One of the biggest challenges of being single and managing your finances is that you don’t split your living costs with another person unless you live with a roommate or a few. Managing your own money involves more creativity, drive, perseverance, and self-discipline. The good thing about it is having the independence to make your own decisions on your life and money.
When you live with your significant other, you have two key advantages: 1) You’ve got two incomes that contribute to living costs; 2) You have a combination of strengths to work with. When a couple unites their income and money management skills they can be unstoppable with this winning combination.
Uniting forces and income can also pose many challenges, especially since we each have a unique relationship with money. You might be okay at budgeting, yet your spouse might be hopeless with money. You both could be terrible at money management. You might disagree entirely with your spouse and have very different ideas on how money should be spent. The worst is when the spouse with worse habits has greater influence over the other’s habits or efforts; from there develops resentment or a dynamic of enabling which will sink the household’s finances.
I never want to fight over money with my man, JP. I had seen plenty of that growing up and I know it gets nobody anywhere. Since my biorhythms are obsessively in sync with the days all the different bills are due each month, I’ve always been the one to budget and do all the banking. This seemed like a workable situation until our needs shifted and called for further action.
When we both started trading stocks, we scaled back on shopping and going out so that we could commit more cash to buying stocks. Life felt more frugal because on the surface our spending activities changed; in reality the amount of spending didn’t. As the one paying the bills, I became stressed out from knowing things were heading in a desperate direction. When I tried to make suggestions for improvement, the conversation got tense, and at times, confrontational. I avoided talking about what was really going on — until things got so frustrating that I had no choice but to somehow get JP on board.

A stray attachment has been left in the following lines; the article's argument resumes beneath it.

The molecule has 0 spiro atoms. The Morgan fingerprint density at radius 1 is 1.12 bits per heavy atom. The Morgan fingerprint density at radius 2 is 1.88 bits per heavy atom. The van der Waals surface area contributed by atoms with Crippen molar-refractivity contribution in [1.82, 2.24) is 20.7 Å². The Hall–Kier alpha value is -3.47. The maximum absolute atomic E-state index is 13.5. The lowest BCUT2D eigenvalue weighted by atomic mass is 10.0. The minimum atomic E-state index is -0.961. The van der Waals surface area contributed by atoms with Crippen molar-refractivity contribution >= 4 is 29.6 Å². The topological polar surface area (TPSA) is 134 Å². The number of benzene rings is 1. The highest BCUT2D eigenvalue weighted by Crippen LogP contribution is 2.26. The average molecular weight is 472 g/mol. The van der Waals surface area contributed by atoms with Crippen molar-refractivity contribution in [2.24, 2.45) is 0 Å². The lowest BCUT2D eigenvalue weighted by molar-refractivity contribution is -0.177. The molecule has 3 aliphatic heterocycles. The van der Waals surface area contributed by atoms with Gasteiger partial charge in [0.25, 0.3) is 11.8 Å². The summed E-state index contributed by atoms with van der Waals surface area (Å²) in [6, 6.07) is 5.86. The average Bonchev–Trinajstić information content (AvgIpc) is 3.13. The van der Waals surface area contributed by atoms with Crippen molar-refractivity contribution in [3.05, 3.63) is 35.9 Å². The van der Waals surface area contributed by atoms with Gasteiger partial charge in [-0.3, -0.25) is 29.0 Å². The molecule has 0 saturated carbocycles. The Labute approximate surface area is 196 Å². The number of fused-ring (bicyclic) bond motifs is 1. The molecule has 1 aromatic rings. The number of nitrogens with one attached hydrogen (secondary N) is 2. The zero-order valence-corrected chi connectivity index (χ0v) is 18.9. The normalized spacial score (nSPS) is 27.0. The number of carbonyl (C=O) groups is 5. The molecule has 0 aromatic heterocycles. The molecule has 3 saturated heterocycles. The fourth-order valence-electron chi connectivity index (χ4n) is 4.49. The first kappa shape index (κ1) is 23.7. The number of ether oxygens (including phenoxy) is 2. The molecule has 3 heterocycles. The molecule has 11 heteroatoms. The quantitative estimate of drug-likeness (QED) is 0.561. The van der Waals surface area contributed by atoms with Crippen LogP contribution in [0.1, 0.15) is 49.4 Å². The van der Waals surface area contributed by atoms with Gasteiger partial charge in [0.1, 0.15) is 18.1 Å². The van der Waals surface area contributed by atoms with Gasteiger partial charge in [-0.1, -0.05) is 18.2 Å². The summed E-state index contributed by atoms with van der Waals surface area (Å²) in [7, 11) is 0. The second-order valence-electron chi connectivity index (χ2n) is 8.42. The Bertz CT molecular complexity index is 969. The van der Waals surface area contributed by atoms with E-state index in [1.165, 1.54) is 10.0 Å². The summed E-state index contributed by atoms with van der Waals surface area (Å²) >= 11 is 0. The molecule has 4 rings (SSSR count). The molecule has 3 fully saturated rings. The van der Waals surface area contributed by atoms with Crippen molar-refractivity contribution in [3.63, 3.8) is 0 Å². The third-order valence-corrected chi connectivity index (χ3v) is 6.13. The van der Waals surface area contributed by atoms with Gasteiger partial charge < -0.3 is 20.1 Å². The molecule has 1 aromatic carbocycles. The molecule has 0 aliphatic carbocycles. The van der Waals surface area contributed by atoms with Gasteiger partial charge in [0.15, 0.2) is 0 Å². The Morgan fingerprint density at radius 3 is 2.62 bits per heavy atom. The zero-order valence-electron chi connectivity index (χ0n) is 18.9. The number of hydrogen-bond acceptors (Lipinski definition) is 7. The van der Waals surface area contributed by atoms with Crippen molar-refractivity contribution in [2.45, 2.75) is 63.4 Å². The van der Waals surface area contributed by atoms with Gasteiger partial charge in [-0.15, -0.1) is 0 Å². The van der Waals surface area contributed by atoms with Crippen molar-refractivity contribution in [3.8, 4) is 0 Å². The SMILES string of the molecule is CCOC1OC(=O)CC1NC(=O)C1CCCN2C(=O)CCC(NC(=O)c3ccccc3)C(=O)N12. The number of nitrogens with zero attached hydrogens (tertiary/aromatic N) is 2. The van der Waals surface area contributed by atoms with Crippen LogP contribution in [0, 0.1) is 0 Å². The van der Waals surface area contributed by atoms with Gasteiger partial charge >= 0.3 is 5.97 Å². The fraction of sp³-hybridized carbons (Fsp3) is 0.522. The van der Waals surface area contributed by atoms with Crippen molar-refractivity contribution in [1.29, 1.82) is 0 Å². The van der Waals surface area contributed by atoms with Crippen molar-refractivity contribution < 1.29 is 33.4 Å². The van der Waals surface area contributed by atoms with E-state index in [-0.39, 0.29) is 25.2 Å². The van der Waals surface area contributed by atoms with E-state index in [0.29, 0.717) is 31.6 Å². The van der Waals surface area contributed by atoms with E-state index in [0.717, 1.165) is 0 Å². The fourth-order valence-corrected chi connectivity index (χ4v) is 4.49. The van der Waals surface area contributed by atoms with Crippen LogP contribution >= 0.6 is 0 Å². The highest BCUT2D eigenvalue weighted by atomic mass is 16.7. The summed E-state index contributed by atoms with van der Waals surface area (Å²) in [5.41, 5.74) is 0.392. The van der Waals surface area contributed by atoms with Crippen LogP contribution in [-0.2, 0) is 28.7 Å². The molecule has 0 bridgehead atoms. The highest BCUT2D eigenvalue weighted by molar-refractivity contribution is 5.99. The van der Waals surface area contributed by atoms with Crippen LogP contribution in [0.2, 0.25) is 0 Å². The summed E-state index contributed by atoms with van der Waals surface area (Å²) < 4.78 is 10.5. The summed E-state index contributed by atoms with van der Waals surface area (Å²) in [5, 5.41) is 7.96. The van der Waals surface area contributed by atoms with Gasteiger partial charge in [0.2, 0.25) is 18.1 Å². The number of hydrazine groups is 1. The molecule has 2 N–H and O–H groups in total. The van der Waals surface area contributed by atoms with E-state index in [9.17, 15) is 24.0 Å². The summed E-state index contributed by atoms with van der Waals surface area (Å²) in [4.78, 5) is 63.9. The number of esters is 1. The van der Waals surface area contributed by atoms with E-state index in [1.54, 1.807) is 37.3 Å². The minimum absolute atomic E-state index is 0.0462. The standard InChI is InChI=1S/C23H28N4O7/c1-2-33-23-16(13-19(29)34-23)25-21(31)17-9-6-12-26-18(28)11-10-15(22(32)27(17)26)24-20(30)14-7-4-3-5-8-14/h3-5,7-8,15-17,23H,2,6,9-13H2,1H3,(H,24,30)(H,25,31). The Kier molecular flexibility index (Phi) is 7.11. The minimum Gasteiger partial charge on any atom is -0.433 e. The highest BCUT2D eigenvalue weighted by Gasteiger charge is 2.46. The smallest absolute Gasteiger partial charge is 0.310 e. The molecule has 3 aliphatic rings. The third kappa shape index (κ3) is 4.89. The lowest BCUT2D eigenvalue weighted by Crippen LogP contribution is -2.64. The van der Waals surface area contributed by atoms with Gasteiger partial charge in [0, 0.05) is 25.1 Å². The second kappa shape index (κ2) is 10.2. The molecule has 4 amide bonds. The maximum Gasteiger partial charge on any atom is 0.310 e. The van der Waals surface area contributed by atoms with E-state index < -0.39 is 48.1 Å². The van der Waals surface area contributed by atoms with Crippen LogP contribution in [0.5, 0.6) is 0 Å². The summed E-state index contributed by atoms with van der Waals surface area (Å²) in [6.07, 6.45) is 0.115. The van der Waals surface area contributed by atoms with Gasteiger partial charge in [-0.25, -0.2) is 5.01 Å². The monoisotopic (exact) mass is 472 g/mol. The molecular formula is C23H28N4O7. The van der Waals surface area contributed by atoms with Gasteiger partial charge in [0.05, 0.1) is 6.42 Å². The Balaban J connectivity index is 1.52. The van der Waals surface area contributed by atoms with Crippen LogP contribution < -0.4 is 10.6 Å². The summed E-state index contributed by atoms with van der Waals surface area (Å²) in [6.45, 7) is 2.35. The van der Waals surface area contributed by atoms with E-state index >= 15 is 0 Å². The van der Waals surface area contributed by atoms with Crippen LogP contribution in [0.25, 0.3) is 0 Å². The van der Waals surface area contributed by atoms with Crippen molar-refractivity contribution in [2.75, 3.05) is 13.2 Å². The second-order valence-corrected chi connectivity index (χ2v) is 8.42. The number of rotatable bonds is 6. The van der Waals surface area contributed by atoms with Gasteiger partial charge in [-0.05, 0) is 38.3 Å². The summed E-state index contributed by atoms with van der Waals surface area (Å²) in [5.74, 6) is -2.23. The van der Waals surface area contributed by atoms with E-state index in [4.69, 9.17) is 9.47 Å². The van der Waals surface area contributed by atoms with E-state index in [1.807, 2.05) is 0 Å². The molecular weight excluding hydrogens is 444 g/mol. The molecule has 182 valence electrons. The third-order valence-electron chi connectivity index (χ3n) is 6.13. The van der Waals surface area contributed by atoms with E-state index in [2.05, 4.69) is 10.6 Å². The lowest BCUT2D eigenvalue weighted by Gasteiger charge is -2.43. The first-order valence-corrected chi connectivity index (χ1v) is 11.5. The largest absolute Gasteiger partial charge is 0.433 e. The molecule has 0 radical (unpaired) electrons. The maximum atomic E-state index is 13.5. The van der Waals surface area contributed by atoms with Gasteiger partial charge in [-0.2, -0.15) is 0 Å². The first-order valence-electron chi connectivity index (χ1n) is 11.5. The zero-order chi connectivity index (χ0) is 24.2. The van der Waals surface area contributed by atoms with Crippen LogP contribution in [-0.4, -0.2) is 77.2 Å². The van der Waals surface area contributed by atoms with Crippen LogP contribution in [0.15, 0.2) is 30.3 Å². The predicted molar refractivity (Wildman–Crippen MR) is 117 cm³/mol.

Instead of trying to win through argument, I decided to let the numbers do the talking. I printed out all the statements from our banks and credit cards over the previous six months. I made a spreadsheet that divided up our spending into housing, utilities, groceries, alcohol, healthcare, and entertainment, and I tallied the spending for each category. It became very obvious that in lieu of going out for fun, we were shopping more online, eating too much takeout, and drinking a lot at home instead. When we sat down to analyze the numbers, we were both humbled and quite embarrassed with how far we had let things go.
What happened after that, I didn’t see coming. JP became an unstoppable force in minimizing our household spending and he revealed his genius at making a dollar stretch. He got busy looking for the cheapest discount brokerages to trade with, got rid of unnecessary data services, and basically found a way for us to trade stocks the cheapest way possible. All our bills are lower than ever now thanks to his charming persistence in negotiating lower rates with our various service providers. JP also has an uncanny skill of remembering the prices on everything he sees, so he knows where to get the cheapest of anything. He became the rewards points king and we always get money back on things we regularly spend on. He sold everything in the house that we didn’t need in yard sales and on Kijiji. I can go on about his many strategies, but I’ll save it for my ‘fun’ancial tidbits!
Now, we use our combined skill set to optimize our money management. While I do our quarterly budget projections, JP figures out a way to cut the costs down further on those projections. Doing this has also enhanced how we work together in building our investment portfolio.
We have so much respect for each other’s personal ambitions and have made a lot of sacrifices for the other to make these things happen. There were times when it looked like we’d have to walk away from trying to accomplish these goals (such as learning how to trade stocks and writing my book), but it took a united effort with managing our finances to make these possibilities become realities. We still are a ways away from where we want to be financially, but our confidence lies not in how much we have, but in being on the same page with how we manage our money.
The glaring truth came to surface from a few monthly statements and a telling spreadsheet. We can convince ourselves to believe whatever we want to hear, but the numbers don’t lie. You and your spouse just have to be ready for the truth and have the will to evolve your situation TOGETHER.